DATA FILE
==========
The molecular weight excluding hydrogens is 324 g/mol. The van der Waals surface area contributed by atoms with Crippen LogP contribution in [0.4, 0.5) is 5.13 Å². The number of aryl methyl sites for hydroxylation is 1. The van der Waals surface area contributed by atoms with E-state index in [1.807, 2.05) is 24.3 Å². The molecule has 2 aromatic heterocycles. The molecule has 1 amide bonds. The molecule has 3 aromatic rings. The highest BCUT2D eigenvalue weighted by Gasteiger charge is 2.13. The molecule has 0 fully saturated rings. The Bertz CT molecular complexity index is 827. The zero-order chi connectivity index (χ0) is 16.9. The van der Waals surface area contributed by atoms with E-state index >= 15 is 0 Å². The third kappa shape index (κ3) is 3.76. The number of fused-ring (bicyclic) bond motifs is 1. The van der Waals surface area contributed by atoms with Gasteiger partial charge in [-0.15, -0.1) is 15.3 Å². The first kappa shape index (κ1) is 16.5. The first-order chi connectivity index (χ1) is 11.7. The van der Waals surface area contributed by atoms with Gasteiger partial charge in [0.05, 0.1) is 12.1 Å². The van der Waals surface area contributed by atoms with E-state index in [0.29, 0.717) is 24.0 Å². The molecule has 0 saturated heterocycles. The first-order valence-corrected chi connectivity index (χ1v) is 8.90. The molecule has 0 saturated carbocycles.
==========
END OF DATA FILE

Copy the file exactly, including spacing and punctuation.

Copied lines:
The molecular weight excluding hydrogens is 324 g/mol. The van der Waals surface area contributed by atoms with Crippen LogP contribution in [0.4, 0.5) is 5.13 Å². The number of aryl methyl sites for hydroxylation is 1. The van der Waals surface area contributed by atoms with E-state index in [1.807, 2.05) is 24.3 Å². The molecule has 2 aromatic heterocycles. The molecule has 1 amide bonds. The molecule has 3 aromatic rings. The highest BCUT2D eigenvalue weighted by Gasteiger charge is 2.13. The molecule has 0 fully saturated rings. The Bertz CT molecular complexity index is 827. The zero-order chi connectivity index (χ0) is 16.9. The van der Waals surface area contributed by atoms with E-state index >= 15 is 0 Å². The third kappa shape index (κ3) is 3.76. The number of fused-ring (bicyclic) bond motifs is 1. The van der Waals surface area contributed by atoms with Gasteiger partial charge in [-0.15, -0.1) is 15.3 Å². The first kappa shape index (κ1) is 16.5. The first-order chi connectivity index (χ1) is 11.7. The van der Waals surface area contributed by atoms with Gasteiger partial charge in [0.05, 0.1) is 12.1 Å². The van der Waals surface area contributed by atoms with E-state index in [0.29, 0.717) is 24.0 Å². The molecule has 0 saturated heterocycles. The first-order valence-corrected chi connectivity index (χ1v) is 8.90. The molecule has 0 saturated carbocycles.